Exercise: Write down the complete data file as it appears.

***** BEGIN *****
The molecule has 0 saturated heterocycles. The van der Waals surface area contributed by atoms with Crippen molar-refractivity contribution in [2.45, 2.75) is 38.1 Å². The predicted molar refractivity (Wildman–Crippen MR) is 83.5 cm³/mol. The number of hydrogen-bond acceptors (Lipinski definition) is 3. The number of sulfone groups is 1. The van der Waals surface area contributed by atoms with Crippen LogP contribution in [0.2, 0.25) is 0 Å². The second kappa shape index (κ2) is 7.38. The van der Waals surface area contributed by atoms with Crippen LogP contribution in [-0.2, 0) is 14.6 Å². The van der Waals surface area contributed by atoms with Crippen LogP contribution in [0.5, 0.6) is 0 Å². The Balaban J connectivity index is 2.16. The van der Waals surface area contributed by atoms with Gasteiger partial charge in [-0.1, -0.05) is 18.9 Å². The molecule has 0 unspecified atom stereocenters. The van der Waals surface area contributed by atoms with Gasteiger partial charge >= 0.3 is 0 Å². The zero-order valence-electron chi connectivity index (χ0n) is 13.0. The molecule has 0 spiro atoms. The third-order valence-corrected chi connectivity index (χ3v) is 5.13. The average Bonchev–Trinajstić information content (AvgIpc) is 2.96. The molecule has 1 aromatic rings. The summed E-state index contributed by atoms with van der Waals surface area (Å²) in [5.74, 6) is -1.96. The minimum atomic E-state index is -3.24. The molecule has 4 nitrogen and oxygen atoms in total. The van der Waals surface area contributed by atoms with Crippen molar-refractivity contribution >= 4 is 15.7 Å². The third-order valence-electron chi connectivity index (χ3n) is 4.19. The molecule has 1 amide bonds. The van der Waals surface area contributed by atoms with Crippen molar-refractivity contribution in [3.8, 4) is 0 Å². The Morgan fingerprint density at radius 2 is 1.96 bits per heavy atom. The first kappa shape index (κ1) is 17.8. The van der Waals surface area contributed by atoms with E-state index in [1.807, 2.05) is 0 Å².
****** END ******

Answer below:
The molecule has 0 saturated heterocycles. The van der Waals surface area contributed by atoms with Crippen molar-refractivity contribution in [2.45, 2.75) is 38.1 Å². The predicted molar refractivity (Wildman–Crippen MR) is 83.5 cm³/mol. The number of hydrogen-bond acceptors (Lipinski definition) is 3. The number of sulfone groups is 1. The van der Waals surface area contributed by atoms with Crippen LogP contribution in [0.2, 0.25) is 0 Å². The second kappa shape index (κ2) is 7.38. The van der Waals surface area contributed by atoms with Crippen LogP contribution in [-0.2, 0) is 14.6 Å². The van der Waals surface area contributed by atoms with Crippen LogP contribution in [0.5, 0.6) is 0 Å². The Balaban J connectivity index is 2.16. The van der Waals surface area contributed by atoms with Gasteiger partial charge in [-0.1, -0.05) is 18.9 Å². The molecule has 0 unspecified atom stereocenters. The van der Waals surface area contributed by atoms with Gasteiger partial charge >= 0.3 is 0 Å². The zero-order valence-electron chi connectivity index (χ0n) is 13.0. The molecule has 0 spiro atoms. The third-order valence-corrected chi connectivity index (χ3v) is 5.13. The average Bonchev–Trinajstić information content (AvgIpc) is 2.96. The molecule has 1 aromatic rings. The summed E-state index contributed by atoms with van der Waals surface area (Å²) in [5.74, 6) is -1.96. The minimum atomic E-state index is -3.24. The molecule has 4 nitrogen and oxygen atoms in total. The van der Waals surface area contributed by atoms with Crippen molar-refractivity contribution >= 4 is 15.7 Å². The third-order valence-electron chi connectivity index (χ3n) is 4.19. The molecule has 1 amide bonds. The van der Waals surface area contributed by atoms with Crippen molar-refractivity contribution in [3.8, 4) is 0 Å². The Morgan fingerprint density at radius 2 is 1.96 bits per heavy atom. The first kappa shape index (κ1) is 17.8. The van der Waals surface area contributed by atoms with E-state index in [1.807, 2.05) is 0 Å².